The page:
Attila The Great, Reviled as a ‘Barbarian’
Qin Shi Huang, first emperor of China and Genghis Khan have received what one might call a ‘bad rap’. They were of far greater honor and integrity than history has reported, and their achievements were truly momentous, but propaganda derailed objectivity in the histories of Qin Shi Huang and Genghis Khan. Now, one can add Attila to that list, an historical figure that has been generally reviled in the popular media and press, and often in learned journals. While Qin Shi Huang has been declared a merciless dictator who, among other atrocities, buried scholars and the builders of his mausoleum, and Genghis Khan is almost always referred to as a filthy barbarian, Attila is blamed in some sources for the fall of the Roman Empire.
Attila and his Hordes Overrun Italy and the Arts by Eugene Delacroix (1843 and 1847) Palais Bourbon (Public Domain)
A key to the influence that external factors may play in how history is recorded, is the cultural, and philosophical mindset of the historian. History books everywhere can't seem to avoid reference to ‘barbarians’ who live - without welcome - in a country, attack countries, or carry out acts of genocide and other evil deeds. But terms of derision such as this are assigned, not always earned or valid. In fact, such terms usually emerge as a device to support aggressive acts of one sort or another. Nations going to war very often will invent or focus on alleged racial, political, cultural and historical attributes that justify ‘corrective’ action. Sometimes outsiders gain a negative appellation because of fear, distrust, or they are simply different. The strangers may be completely unknown and their appearance, behaviors and beliefs are just made up. The common view in histories of Attila, and the Huns, as ‘barbarians’ derived from the Huns being different - different from the high ground claimed by the Roman Empire.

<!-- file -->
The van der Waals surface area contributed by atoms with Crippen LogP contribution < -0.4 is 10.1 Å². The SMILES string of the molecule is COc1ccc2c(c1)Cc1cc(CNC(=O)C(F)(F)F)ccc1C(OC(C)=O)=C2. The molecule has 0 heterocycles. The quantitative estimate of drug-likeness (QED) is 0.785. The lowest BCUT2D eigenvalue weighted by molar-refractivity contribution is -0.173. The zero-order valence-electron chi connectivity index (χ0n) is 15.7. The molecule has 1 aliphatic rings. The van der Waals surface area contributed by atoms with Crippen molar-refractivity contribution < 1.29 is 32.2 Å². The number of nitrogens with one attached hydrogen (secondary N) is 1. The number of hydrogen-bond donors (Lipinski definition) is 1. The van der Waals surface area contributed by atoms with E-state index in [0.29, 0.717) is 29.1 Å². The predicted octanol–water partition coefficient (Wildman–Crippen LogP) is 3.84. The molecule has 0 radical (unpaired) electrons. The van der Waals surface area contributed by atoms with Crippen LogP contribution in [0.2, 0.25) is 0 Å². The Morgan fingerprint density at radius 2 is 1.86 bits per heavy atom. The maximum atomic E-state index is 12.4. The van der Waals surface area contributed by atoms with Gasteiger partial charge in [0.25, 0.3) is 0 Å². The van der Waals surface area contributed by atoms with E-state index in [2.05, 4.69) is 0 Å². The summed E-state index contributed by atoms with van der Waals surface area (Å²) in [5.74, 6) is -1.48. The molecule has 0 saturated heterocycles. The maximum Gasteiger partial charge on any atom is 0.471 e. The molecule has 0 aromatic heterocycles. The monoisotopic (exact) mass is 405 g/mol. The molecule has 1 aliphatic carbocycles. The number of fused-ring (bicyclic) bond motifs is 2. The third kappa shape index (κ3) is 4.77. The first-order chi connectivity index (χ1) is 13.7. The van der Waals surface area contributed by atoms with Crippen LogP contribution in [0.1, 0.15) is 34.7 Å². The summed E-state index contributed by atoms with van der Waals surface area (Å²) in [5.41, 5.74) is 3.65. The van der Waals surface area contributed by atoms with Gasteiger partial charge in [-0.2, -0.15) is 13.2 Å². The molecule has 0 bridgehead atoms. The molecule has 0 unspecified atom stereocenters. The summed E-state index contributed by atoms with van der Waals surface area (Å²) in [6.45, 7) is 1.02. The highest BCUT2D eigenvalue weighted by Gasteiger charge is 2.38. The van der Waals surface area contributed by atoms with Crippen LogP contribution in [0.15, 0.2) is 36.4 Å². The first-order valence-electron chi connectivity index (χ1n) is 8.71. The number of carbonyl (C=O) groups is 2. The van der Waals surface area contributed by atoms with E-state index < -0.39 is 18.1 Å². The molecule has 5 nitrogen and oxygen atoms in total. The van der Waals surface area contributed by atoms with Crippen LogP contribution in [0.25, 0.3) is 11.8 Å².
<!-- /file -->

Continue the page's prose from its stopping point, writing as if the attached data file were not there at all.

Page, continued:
Most historians agree Attila belongs in all lists of great conquerors. But does one see ‘Attila the Great’ - joining the ranks of Cyrus the Great and Alexander the Great? No, one almost always sees ‘Attila the Hun’. This reads as a pejorative, assigned to ensure nobody forgets for one moment he was a ruffian leader of filthy peasants who had the audacity to attack ‘civilization’.
The Huns approaching Rome by Ulpiano Checa (1887) (Public Domain)
Who Was Attila?
Attila was the chosen leader of nomadic central and eastern European peoples who may have had Mongolian ancestry.
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David G. Jones B.A., M.A. is a retired government executive and university teacher and administrator. Among other achievements, he is a Fellow of the University of King's College and was awarded the Queen's Jubilee Medal. He also holds an officer's commission in the Canadian Army. He is author of The School of Sun Tzu: Winning Empires without War.
Top Image: The Feast of Attila by Ede Heinrich (1863) (Public Domain)
By David Jones